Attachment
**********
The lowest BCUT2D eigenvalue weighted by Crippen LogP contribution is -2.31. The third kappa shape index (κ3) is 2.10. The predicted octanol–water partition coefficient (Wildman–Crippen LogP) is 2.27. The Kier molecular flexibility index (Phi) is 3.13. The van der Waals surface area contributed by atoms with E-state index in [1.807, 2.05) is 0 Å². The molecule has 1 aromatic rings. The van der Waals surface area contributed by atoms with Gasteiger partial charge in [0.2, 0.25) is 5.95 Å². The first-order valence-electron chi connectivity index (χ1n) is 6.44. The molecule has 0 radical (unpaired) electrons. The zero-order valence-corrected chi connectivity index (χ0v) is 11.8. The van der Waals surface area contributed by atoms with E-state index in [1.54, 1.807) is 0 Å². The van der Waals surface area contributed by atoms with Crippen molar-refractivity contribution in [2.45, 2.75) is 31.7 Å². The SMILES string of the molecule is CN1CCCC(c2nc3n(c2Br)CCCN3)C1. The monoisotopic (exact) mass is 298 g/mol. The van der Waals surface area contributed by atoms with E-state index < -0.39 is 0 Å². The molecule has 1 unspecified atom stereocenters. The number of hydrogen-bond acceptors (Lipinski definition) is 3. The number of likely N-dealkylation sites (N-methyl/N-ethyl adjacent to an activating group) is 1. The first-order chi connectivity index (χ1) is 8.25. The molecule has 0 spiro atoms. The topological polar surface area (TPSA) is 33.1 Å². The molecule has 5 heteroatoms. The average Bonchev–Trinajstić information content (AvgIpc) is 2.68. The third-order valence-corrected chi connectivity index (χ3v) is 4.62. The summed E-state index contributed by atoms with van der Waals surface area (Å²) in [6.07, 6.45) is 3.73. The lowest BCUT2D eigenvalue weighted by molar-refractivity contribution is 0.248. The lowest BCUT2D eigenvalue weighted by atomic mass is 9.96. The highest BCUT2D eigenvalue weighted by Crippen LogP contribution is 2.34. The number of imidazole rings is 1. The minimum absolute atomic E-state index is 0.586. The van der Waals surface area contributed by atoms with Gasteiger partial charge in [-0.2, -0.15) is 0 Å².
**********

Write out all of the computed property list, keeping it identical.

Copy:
The lowest BCUT2D eigenvalue weighted by Crippen LogP contribution is -2.31. The third kappa shape index (κ3) is 2.10. The predicted octanol–water partition coefficient (Wildman–Crippen LogP) is 2.27. The Kier molecular flexibility index (Phi) is 3.13. The van der Waals surface area contributed by atoms with E-state index in [1.807, 2.05) is 0 Å². The molecule has 1 aromatic rings. The van der Waals surface area contributed by atoms with Gasteiger partial charge in [0.2, 0.25) is 5.95 Å². The first-order valence-electron chi connectivity index (χ1n) is 6.44. The molecule has 0 radical (unpaired) electrons. The zero-order valence-corrected chi connectivity index (χ0v) is 11.8. The van der Waals surface area contributed by atoms with E-state index in [1.54, 1.807) is 0 Å². The van der Waals surface area contributed by atoms with Crippen molar-refractivity contribution in [2.45, 2.75) is 31.7 Å². The SMILES string of the molecule is CN1CCCC(c2nc3n(c2Br)CCCN3)C1. The monoisotopic (exact) mass is 298 g/mol. The van der Waals surface area contributed by atoms with E-state index < -0.39 is 0 Å². The molecule has 1 unspecified atom stereocenters. The number of hydrogen-bond acceptors (Lipinski definition) is 3. The number of likely N-dealkylation sites (N-methyl/N-ethyl adjacent to an activating group) is 1. The first-order chi connectivity index (χ1) is 8.25. The molecule has 0 spiro atoms. The topological polar surface area (TPSA) is 33.1 Å². The molecule has 5 heteroatoms. The average Bonchev–Trinajstić information content (AvgIpc) is 2.68. The third-order valence-corrected chi connectivity index (χ3v) is 4.62. The summed E-state index contributed by atoms with van der Waals surface area (Å²) in [6.07, 6.45) is 3.73. The lowest BCUT2D eigenvalue weighted by molar-refractivity contribution is 0.248. The lowest BCUT2D eigenvalue weighted by atomic mass is 9.96. The highest BCUT2D eigenvalue weighted by Crippen LogP contribution is 2.34. The number of imidazole rings is 1. The minimum absolute atomic E-state index is 0.586. The van der Waals surface area contributed by atoms with Gasteiger partial charge in [-0.2, -0.15) is 0 Å².